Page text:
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Lewes, Delaware
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March 6, 1998     Cape Gazette
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March 6, 1998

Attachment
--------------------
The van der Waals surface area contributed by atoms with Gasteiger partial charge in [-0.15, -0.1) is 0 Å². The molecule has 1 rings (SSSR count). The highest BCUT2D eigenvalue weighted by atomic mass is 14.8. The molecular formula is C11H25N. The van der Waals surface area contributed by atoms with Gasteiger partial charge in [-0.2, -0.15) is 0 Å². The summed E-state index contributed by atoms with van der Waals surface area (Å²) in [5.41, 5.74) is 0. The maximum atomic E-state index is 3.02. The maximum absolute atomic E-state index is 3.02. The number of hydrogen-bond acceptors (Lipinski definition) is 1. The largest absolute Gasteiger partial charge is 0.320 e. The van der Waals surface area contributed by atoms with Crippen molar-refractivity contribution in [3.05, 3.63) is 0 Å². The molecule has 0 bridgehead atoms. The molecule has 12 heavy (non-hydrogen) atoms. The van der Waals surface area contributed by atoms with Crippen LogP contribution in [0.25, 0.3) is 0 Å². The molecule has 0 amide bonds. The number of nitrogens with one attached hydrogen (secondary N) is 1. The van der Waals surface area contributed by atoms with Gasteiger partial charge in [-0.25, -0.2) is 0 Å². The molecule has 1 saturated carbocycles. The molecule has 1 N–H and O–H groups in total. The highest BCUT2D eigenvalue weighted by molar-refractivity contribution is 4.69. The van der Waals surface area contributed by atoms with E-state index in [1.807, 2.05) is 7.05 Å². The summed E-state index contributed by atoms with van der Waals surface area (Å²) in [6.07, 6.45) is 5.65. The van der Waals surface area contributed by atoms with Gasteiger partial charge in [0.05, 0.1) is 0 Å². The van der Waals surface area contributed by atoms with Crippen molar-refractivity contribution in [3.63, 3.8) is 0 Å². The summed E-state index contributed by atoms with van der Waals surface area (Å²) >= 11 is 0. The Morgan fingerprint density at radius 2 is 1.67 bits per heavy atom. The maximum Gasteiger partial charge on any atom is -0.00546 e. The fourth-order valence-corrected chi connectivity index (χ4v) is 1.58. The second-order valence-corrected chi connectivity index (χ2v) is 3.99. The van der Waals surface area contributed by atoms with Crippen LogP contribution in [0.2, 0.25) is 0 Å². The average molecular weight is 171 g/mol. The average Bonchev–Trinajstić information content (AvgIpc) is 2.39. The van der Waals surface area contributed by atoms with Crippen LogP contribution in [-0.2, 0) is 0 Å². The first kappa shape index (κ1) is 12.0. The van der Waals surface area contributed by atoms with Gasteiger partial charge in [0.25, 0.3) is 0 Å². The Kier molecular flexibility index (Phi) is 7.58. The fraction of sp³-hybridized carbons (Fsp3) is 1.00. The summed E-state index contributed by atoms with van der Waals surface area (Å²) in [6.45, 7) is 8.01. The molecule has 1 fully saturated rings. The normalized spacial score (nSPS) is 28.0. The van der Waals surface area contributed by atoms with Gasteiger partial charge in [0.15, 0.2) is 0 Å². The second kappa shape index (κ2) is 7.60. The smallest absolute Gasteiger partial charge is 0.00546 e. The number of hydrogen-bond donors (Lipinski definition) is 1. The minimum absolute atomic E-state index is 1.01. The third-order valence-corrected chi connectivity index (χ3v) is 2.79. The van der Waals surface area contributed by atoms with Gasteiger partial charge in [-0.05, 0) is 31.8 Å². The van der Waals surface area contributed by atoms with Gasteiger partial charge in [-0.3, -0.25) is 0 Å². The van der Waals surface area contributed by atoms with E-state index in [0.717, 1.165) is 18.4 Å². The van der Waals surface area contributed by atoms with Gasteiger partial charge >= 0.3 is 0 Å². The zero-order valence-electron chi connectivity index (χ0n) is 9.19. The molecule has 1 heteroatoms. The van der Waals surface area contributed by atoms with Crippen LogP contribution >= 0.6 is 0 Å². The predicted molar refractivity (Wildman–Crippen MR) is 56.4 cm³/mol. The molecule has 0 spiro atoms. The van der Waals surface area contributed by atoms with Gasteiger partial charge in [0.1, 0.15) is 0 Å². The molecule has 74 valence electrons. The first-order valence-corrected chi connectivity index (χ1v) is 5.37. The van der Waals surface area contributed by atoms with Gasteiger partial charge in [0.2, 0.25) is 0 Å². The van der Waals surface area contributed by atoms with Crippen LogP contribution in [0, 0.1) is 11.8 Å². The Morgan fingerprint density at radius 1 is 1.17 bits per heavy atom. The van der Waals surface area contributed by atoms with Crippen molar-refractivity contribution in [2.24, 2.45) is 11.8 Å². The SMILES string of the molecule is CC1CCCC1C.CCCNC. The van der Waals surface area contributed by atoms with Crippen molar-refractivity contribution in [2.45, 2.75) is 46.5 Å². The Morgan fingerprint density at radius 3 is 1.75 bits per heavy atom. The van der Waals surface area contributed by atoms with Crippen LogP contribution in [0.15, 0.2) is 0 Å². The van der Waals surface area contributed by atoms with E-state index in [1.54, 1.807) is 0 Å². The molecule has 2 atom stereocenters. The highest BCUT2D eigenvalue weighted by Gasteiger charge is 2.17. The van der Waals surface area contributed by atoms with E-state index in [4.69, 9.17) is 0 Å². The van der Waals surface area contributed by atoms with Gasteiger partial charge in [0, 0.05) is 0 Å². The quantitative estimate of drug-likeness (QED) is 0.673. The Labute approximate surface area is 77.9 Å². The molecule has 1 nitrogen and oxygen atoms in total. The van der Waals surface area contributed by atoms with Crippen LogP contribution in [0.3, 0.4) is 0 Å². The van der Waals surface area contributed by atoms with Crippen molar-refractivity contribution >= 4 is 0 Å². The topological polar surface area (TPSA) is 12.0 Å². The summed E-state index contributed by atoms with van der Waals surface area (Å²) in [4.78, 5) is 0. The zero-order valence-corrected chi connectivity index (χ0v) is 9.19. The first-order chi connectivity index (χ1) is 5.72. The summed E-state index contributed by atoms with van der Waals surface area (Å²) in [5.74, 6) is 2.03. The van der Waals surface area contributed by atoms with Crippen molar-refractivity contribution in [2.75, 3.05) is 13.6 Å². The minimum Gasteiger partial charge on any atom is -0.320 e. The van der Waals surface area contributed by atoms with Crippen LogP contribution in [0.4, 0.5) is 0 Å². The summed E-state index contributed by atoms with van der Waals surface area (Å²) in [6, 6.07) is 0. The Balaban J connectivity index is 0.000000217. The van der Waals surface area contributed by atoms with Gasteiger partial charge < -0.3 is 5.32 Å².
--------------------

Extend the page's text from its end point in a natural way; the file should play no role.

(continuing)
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4 - CAPE GAZETYE, Friday, March 6 - March 12, 1998 Route 1 Weekly Accident Update Continued from page 3 The recreation program, which will be held in the sum- mer during the evenings, from 6:30 to 8:30 p.m., will be imple- mented, maintained and managed by members FRITCHMAN of the Dewey Beach Patrol under the direction of Fritchman. A youth recreation committee, made up of Bill Zolper, Roger Mallet and Dewey Beach Police Chief Ray Morrison, has been organized to spread the word about the program and solic- it funds from the community. The town's commissioners have al- ready approved a junior lifeguard program, which will be held on Tuesdays and Thursdays, during July and August, from 10:30 to 11:30 a.m. Anyone interested in obtaining more information about either the youth recreation program or the junior lifeguard program may call Fritchman at 227-8822 or 227- 6363. Public hearings top Dewey Beach agenda Three public conditional-use hearings are slated for the 9 a.m., Saturday, March 14, Dewey Beach town meeting at the Sunny- side Up Caf6 in the Ruddertowne complex. Commissioners will hear a request by Guardian Capi- tal, LLC, owner of Rehoboth Bay Marina on Collins Avenue, to op- erate a carryout eatery; a request by Grotto Pizza, Inc. to extend the hours of operation of its arcade from 11 p.m. to 2 a.m. daily; and a request by Bahama Restaurants, Inc., Covehouse Seafood Restau- rant, to operate a restaurant with a beer and wine license. Commissioners are also expect- ed to review and vote on an ordi- nance to amend the existing "Dis- orderly Houses" section of the municipal code and an ordinance to establish business licensing and regulatory fees for vending and game machines. Mayor Bob Frederick is also ex- pected to present a review of the Town Hall expansion status. -The office of the Town of Dewey Beach will be moving from the U.S. Lifesaving Station on Dagsworthy Avenue into the new Town Hall building at 105 Rod- ney Ave. address early next week. The town's police department will also be included in the move. Milton calls special meeting March 18 The regularly scheduled month- ly meeting of Milton Town Coun- cil was set for March 2; however, of the five council members, only two joined Mayor Jack Bushey at the appointed time. Without a quorum, council could not con- duct any business that required a vote; therefore, a special meeting had to be scheduled for Wednes- day, March 18. The meeting will be conducted at 7 p.m. in Town Hall. Council members who were absent were Leah Betts, Robert Blayney, and Dale "Woody" Magee; P.D. Camenisch and Charlie Fleetwood were in atten- dance. Included on the agenda are dis- cussion of ordinance revisions and updated reports on construction contracts that were recently awarded. It was reported that Mil- ton has received a matching grant to fund a study of water and sewer system expansion and upgrading. At the March 2 meeting, it was announced that the townwide spring yardsale will be Saturday, April 25. The March 18 special meeting is open to the public. Poisoned swans still recovering Most of the swans being treated for lead poisoning are doing quite well, according to Tri-State Bird Research and Rescue. The swans were found recently in a farm field just west of Harbeson along Route 9. They were suffering from lead poisoning after acciden- tally ingesting lead shotgun pel- lets, which were believed to have been left in the soil from target shooting in the area. A number of swans died, but many others were caught by vol- unteers and taken to Tri-State's New Castle County offices for re- habilitation. Tri-State Executive Director Virginia Pierce said most of the swans have grown frisky, although a few are still in serious condition. They are being fed a chelating agent which binds with the lead in an effort to remove the lead from their bodies. The agent being used, which is also used to medicate human be- ings, costs $400 a bottle. 'llaat is making us nervous, but it is work- ing," Pierce said. She said that 22 of the tundra swans are splashing around in wading pools, although four are still in intensive care. She said the birds, although they appear to be doing well, must receive the med- ication until approximately this weekend, then wait for several days and undergo another blood test. If that blood test shows ntr- mal lead levels, then the birds can be released, Pierce said. Mid-Atlantic Partnership urges federal beach help The Mid-Atlantic Coastal Part- nership, a five-state shoreline and coastal advocacy organization, met in Wilmington on Fridaly, Feb. 27, and passed a resolution urging federal support for beach replenishment. Delaware, Maryland, New Jer- sey, Virginia and New York are represented in the partnership: Dewey Beach Mayor Bob Freder- ick, who is among the members of the alliance, said the meeting was productive. The resolution states that shore- line and coastal resources provide significant economic, environ- mental and recreational benefits to the entire nation. "Whereas, the partners representing the five member states call upon their con- gressional delegations to provide support for the federal govern- ment to continue its involvement in the preservation and protection of coastal resources through fund- ing of federal agencies such as the U.S. Army Corps of Engineers (USACE), the Federal Emergency Management Agency (FEMA) and the National Oceanographic and Atmospheric Administration (NOAA)." Frederick said the group plans to lobby Congress to support beach replenishment and to attend the 1998 Coastal Summit, sched- uled for June in Washington, D.C. A statement from the American Coastal Coalition (ACC) said the summit will lay the groundwork for a national coastal policy that will carry coastal America into the 21 st century. Magee maize deferred by Sussex P&Z Sussex County's Planning and Zoning Commission deferred ac- tion on a request by Danny Magee to operate a corn maize on ap- proximately five acres of land on Route 54. The application will be considered at the next planning and zoning meeting, scheduled for March 12. The planners were con- cerned about additional traffic on Route 54 and the entrance to Magee's property. Mock subdivision deferred by Sussex Sussex County's Planning and Zoning Commission deferred ac- tion on a subdivision request by Mike Mock to subdivide 5.68 acres of land near Kings Highway into 11 lots. The land is located northeast of Sussex 268, 500 feet north of Route 1. The planners deferred action after Keith Parsell expressed concerns about the im- pact on the entrance to his adja- cent funeral home. Mock hopes to divide the par- cell into 11 lots and said the Sea- side Baptist Church has expressed interest in building a church on at least the rear portion of the prop- erty. The relatively new church now holds Southern Baptist ser- vices in the Lewes Senior Center and is hoping to build a facility of its own. Parsell said that he tried to reach an agreement with his neighbors to have a joint entrance when he built the funeral home. He worried that if Mock's project is approved, it would mean his ex- isting driveway could be dug up, which could be costly and could disrupt his business, he said. The request is expected to be considered when the commission meets March 12. Carper inks disaster funding; office still open Governor Tom Carper signed an agreement on Monday to formal- ize the state and federal govern- DATE 02/23/98 02/23/98 02/24198 02/24198 02/25198 FOR WEEK OF FEBRUARY 23 TO MARCH 1, 1998 LOCATION TYPE Rt. 1 and Sussex 283, north of Rehoboth #4 Rt. 1 and Rt. 24, north of Rehoboth #4 Rt. 1 and Sussex 12, west of Lewes #5 Rt. 1 and Applebee's parking lot #3 Rt. 1 and Sussex 14, west of Lewes #5 #5 02/28/98 Rt. 1 and Sea Air private drive 00ii'00'i iiiiiiiii00i!!il ii ii !i00i0000iiiiii00i!iii00iii!ii!ii00000000iii!00ii00i00i00iii!i00iii00ii00!ii!!i00i00iiii!!iiiii00!00iiiiiiiii00i00i!iii!iii!i00ii00!iiii00iiii00i00iiiiiiiii00ii00i00i00iiii!iiii0000!ii!i00iiiiii00iii00!00i!i00i!i00iii!00000000i!iiiiii00i00!0000iiii !!iiiiiiiii ii!iiiiiiiiiiilliiiii!iii!i!i!iiiiiii!!!i!iiiiiiiii!iiiiiii!iiiiJiiiiiiii!!iiiii!ii!!iiii!iiii!iiiiii!iiiiiiiiiiiiiii!iiiiiiiiiiiiiiiiii!ii!iiiiii;ii!ii FOR WEEK OF FEBRUARY 23 TO MARCH I. 1998 I Troop 7 Sussex County Kent County New Castle County I _ 13 33 18 a4 I Of the 85 people arrested for DUI, 19 were involved in accidents. ment's roles in providing emer- gency assistance following recent damage by nor'easters. The agreement makes official a finan- cial commitment from the Federal Emergency Management Agency and includes the stipulations that the state must fulfill to receive aid. The agreement states that the federal government will provide funds on a 75 percent cost-shared basis. The state of Delaware and local governments will need to come up with a 25 percent cost match. Also, this week, the Small Business Administration (SBA) announced that it will keep its dis- aster outreach center open for anyone wishing to apply for assis- tance at least through Saturday, March 7. The office is located on Long Neck Road, at the Mariners Cove Marina, 126 Pine Dr. The office is open on March 6 and 7 from 9 a.m. to 6 p.m. Since opening, there have' been 96 SBA applications distributed. Eleven businesses and 85 home- owners have asked the SBA for low-interest loan applications thus far. Of those, some 63 applica- tions have been submitted and the first checks for businesses and homeowners hurt by recent storms are expected to be signed in a cer- emony today. Castle urges pollution help Congressman Mike Castle has urged approval of a budget re- quest to provide funding to the National Oceanographic and At- mospheric Administration (NOAA) so the agency can pro- vide technical and financial assis- tance to address water pollution threats to the coastline. "We need to do more to re- search nonpoint-source pollution and determine whether runoff pol- lutes shellfish beds, creates harm- ful algae blooms and contributes to beach closures," he said in a written statement. The Congress- man's letter was sent to Chairman Harold Rogers of the Appropria- tions Subcommittee on Com- merce, Justice, State and the Judi- ciary. Castle requested congressional support of the adminstration's coastal water initiatives. The $22 million program would allocate $10 million to additional research and assessment of harmful algae blooms and pfiesteria, $6 million to NOAA's coastal non-point pol- lution control program and $6 million to Section 309 nonpoint- source enhancement state grants. Delaware is expected to receive funding under these grants to complete development of its non- point-source pollution plan. Rehoboth board mulls McQuay parcel funding The Rehoboth Beach Board of Commissioners discussed the pos- sibility of acquiring a Land and Water Conservation Trust Fund grant to fund the purchase of Mc- Quay's Ice House parcel, a pur- chase the board approved last month. The 50 percent grant has its drawbacks,, however, in that they are earmarked for outdoor recreation and open space pro- jects, thus limiting future use of this canal-bank property adjacent to The Grove park. Commissioner Kenny Vincent called for the formation of a task force to advise on the best use on the property, as there's plenty of time to decide. The widow of Butch McQuay, Jewel McQuay, agreed to lease the liquor business operating on the site and the leasee has four- and-a-half years to find a new lo- cation. The city won't be able to use the land until then, unless the liquor business vacates it earlier. During the discussion, Mayor Sam Cooper noted there didn't seem to be a lot of sentiment on the part of the board to go forward with the fund application. But Commissioner Bitsy Cochran ad- vised that the board should ex- plore the restrictions governing the grant further. She also said she wanted to know if there is a time limit on the grant application so that the board knows how long it can keep its op- tions open.